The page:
I finally figured out what Forrest Gump meant when he said; “back in the olden days.” No doubt after this past few weeks Coach Paul Johnson would rather do all of his recruiting on a different continent and go back to those “olden days” when a person’s word meant something! I would too. To watch the erosion taking place amongst the players of today is rather startling. Certainly a player has all of the leverage in this process when it comes to selecting the school he will attend and that is how it always worked.
The difficulty is when that player says they are committed to a particular school then turn around several months later and say they are going somewhere else. How about this; tell a school that you are happy they are making an offer, but you are holding out for an offer to your all time favorite school and then everyone can go about their business and move on as needed. No harm no foul.
But when a player says they are coming in order to get “rated” so that they can possibly attract their favorite school then drop you like a bad habit when somebody else comes calling it really calls into question what is a person’s word worth? It’s now official; recruiting has turned into a free-for-all event and there are no rules as those are for the cub scouts. In the legal world words can and do have consequences, apparently that is non-existent in the recruitment of high school players. At some point the roles will be reversed in these individual’s lives, and when somebody goes back on their word in the business world of a job offer or home in the real estate market perhaps it will bring back memories of what it must have been like to be on the other end of the transaction.
I just saw a picture on a social networking site of a high school recruit taken on an official visit to a major BCS school that included not only his team host for the trip along with several unofficial hosts, but prominently displayed right up front was a device associated with narcotics on the coffee table. I doubt that his parents will be hanging that photo anywhere inside of the family residence any time soon. Or as Forrest liked to say; “stupid is as stupid does.” Welcome to the new era of recruiting high school players.
Now you can bet those are some teammates and friends that every parent would happily invite into their home next Thanksgiving. Or better yet was the comment some other player tweeted from another school recently; “you should have seen the recruit at the strip club last night.” No photo was available from that event. I bring this up to provide some context in order to compare and contrast how this process is handled by folks at other schools as compared to Georgia Tech and the military academies.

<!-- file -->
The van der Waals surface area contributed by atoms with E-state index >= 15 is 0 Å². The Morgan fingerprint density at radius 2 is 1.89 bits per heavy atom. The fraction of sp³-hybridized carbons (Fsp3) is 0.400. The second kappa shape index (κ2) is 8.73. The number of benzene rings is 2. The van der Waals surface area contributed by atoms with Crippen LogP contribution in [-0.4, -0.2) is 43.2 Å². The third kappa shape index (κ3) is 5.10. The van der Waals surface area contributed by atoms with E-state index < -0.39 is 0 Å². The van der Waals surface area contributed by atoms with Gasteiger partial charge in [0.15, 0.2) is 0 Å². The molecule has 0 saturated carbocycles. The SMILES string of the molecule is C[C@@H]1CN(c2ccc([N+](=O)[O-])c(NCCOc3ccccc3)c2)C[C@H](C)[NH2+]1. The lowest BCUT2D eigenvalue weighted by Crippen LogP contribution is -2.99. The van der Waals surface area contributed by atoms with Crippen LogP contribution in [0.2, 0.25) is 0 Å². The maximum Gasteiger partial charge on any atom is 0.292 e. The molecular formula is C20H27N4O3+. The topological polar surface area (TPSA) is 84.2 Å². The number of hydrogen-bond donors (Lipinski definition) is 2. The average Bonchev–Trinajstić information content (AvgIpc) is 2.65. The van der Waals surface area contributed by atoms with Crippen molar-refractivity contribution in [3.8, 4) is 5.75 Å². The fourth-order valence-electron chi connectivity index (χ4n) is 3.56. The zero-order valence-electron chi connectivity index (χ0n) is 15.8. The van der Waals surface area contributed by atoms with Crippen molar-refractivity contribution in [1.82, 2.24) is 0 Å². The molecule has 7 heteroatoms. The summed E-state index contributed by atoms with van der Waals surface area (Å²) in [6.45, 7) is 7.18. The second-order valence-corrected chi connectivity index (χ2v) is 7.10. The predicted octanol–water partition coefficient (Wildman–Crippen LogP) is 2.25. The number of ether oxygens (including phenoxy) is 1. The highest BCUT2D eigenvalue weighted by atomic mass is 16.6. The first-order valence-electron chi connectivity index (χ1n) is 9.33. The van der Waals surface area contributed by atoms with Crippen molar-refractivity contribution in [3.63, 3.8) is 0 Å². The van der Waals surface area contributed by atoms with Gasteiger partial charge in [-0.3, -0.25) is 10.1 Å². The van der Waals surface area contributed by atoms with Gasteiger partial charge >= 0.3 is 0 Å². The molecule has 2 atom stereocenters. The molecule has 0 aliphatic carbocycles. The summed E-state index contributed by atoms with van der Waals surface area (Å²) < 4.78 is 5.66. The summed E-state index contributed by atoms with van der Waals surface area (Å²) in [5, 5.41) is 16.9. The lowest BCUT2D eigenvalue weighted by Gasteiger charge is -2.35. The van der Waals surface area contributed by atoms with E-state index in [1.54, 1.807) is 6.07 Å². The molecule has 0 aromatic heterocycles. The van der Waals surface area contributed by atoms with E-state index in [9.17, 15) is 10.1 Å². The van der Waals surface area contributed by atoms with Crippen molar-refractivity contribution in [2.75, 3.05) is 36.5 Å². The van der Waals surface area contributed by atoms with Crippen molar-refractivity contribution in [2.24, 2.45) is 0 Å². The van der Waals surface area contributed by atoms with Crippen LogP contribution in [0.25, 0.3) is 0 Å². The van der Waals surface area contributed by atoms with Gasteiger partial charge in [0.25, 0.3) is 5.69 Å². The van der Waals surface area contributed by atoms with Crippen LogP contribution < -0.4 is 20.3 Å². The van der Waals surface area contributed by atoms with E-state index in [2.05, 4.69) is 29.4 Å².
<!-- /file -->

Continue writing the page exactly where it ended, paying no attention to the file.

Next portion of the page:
After seeing some very tame photographs yesterday of Paul Johnson at the Yellow Jackets basketball game sitting alongside a current player and a high school recruit, it dawned on me that how is Georgia Tech going to compete with schools like those previously alluded to in this current recruiting environment? They aren’t nor should they be engaging in that type of conduct. Frankly, until the NCAA steps in and places instant sanctions for that type of crap the tail will continue to wag the dog! The investigation would require nothing more than point and click on the computer or smart phone. Done!
When I read comments about certain coaches at other schools or their assistants being referred to as; “closers”, my hunch is if this is the type of activity that seals a deal then this process is totally out of hand and is frankly quite alarming. Obviously this GT staff will never engage in such conduct nor would any parent want their child to go to a school that participated in that type of activity being passively provided through the current team members themselves. So if that’s what it takes to close the deal on a blue chip athlete (my term, my era) then it’s time to reevaluate what is going on in this entire recruiting landscape.
I was on a recruiting trip way back in the covered wagon days attending the home basketball game sitting in the midst of a raucous crowd while being fed unlimited hot dogs and it was just outstanding. But perhaps now that we are in the new millennium that type of activity on a recruiting visit is considered blasé and went the way of the buffalo a long time ago. Or perhaps not, only time will tell. In the meantime no doubt more drama will unfold as it always does in the final days leading up to national letter of intent signing day. Go Jackets!